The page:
Pomp and Circumstance -- Production team member Paul Ignacio was also among those who earned a Masters degree in leadership. "What I've really come to appreciate is that each of us is responsible for our own future," he says.
David Rosier is a general manager at Toyota Motor Manufacturing West Virginia (TMMWV). Clearly, he is a leader. Right?
Paul Ignacio is a production team member at the Buffalo, West Virginia, plant. He plays a key role in the assembly of 6-cylinder engines. Is he a leader, too?
In both instances, TMMWV management emphatically says, “Yes.” And they’ve backed up that claim by partnering with nearby University of Charleston (UC) to offer undergraduate and post-graduate degree programs in business leadership to all
of its approximately 1,600 team members.
The partnership’s first participants recently completed two years of coursework, donning cap and gown to receive their Masters of Science in Strategic Leadership diplomas. Meanwhile, dozens of other team members are working toward their degrees, from a Bachelor of Science in Organizational Leadership to a Doctorate in Executive Leadership.
Rosier and Ignacio were in that first wave of graduates.
“We need good leaders at every level of the organization,” says Rosier. “This isn’t about managing, which tends to be more task-oriented. This is about leadership, which is essential if we’re going to be an innovative company that challenges the status quo.”
Words of Wisdom -- TMMWV President Leah Curry addresses the first graduating class in the plant's collaboration with the University of Charleston.
The Perfect Blend
The partnership itself certainly fits that description. Representatives of UC’s School of Business and Leadership first approached TMMWV management in 2014 about offering leadership training to team members. But it wasn’t until two years later, after the school had more fully developed its online course capabilities, that all of the pieces fell into place.
As such, TMMWV team members don’t have to set foot on the UC campus to pursue their degrees. Professors come to the plant to lead one 1.5-hour lecture session per week, usually between the day and night shifts. Most of the work, approximately 10-20 hours per week, is completed online or from home.
“UC describes it as a ‘blended program,’” says Rosier. “This approach made it very enticing to make the leap and pursue our degrees.”
“It couldn’t have been more convenient,” says Ignacio. “The school wanted the partnership to succeed. But they wanted us to succeed, too.”
Another key ingredient of that success: UC customized its program so team members could take full advantage of TMMWV’s tuition reimbursement benefit, minimizing the out-of-pocket burden. Rosier says the tuition reimbursement benefit paid for five of the six semesters in completing the masters program.
“The company’s tuition reimbursement is very generous,” says Ignacio. “I might not have been able to do this without it.”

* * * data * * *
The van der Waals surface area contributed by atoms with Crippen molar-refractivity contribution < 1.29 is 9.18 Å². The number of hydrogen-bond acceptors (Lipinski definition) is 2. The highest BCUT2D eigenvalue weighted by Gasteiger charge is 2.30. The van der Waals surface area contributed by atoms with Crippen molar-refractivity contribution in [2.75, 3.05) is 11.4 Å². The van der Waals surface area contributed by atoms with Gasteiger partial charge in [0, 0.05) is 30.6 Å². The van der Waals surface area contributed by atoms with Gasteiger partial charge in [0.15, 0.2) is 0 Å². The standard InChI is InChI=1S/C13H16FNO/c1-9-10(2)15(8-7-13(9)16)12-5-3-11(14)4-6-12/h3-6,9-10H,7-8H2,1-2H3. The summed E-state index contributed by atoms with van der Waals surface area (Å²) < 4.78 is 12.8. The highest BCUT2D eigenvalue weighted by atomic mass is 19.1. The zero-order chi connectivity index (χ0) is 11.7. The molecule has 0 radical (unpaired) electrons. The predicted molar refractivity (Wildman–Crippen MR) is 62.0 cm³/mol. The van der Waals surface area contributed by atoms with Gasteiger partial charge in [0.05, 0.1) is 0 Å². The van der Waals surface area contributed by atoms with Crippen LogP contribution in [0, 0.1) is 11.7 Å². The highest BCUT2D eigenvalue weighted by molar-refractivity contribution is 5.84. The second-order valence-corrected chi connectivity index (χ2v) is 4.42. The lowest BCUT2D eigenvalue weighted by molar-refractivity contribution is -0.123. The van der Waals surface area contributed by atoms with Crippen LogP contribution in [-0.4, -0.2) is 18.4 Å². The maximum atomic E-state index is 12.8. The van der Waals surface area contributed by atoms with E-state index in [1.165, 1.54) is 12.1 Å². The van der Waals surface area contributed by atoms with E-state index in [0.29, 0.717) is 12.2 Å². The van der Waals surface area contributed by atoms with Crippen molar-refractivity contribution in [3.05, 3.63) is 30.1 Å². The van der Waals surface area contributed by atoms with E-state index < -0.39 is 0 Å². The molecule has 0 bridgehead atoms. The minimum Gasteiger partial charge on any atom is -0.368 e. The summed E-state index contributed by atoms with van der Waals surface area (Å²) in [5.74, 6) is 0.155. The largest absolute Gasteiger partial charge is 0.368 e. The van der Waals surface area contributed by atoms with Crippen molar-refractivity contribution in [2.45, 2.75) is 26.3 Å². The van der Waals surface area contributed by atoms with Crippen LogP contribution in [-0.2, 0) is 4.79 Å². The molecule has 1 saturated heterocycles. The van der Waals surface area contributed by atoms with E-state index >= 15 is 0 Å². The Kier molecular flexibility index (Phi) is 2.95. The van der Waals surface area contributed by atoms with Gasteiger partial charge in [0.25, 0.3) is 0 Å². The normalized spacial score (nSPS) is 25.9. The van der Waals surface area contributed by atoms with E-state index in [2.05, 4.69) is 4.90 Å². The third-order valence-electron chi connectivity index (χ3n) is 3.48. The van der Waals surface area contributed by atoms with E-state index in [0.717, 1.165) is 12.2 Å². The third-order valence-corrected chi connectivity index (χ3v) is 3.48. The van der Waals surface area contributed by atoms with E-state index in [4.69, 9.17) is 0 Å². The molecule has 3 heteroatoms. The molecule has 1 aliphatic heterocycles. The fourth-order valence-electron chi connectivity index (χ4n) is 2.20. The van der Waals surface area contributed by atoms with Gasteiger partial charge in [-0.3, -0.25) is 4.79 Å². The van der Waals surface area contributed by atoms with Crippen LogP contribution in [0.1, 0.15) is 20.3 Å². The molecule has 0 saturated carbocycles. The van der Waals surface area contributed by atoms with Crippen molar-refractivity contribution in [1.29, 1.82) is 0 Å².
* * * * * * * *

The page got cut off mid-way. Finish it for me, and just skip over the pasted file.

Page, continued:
Class of 2018 -- Here's a group shot of all of the team members who were honored for earning their degrees.
‘I Lead Differently Now’
In return, TMMWV now has several team members who are poised to raise the level of their games, as well as those around them, thanks to their newly developed leadership skills. For Rosier, that means creating opportunities for his direct reports that expand their capabilities while they take care of day-to-day tasks.
“I look at the business differently and lead differently now.” He says. “We are accomplishing more through development and teamwork.”
For Ignacio, it means inspiring those around them to become leaders, too.
“This experience has helped me see that my role is to serve as a bridge from my team to others at the plant,” he says. “Every chance I get, I encourage my fellow team members to take advantage of this program and improve themselves. The lessons I’ve learned will help me on my job. But they’re also going to help me with my family as well as community groups I support. What I’ve really come to appreciate is that each of us is responsible for our own future.”
And it’s just the beginning. Rosier says UC is looking to soon add a fourth degree program: Associate of Science in Frontline Leadership. That will expand the partnership’s reach to team members who have never set foot on a college campus.
“While other Toyota plants work with local institutions, I think we’re the first to take it to this level of collaboration,” he says. “Hopefully our experience will encourage others to follow.”
“This partnership has been beneficial for all,” says Louis Gaunch, professor in the UC’s School of Business and Leadership. “We are pleased by the number of students we have been able to reach. Likewise, TMMWV will reap the benefits of having qualified, trained and degreed leaders into the future. It’s a win for UC, a win for TMMWV and — ultimately — a win for Toyota’s customers.”
By Dan Miller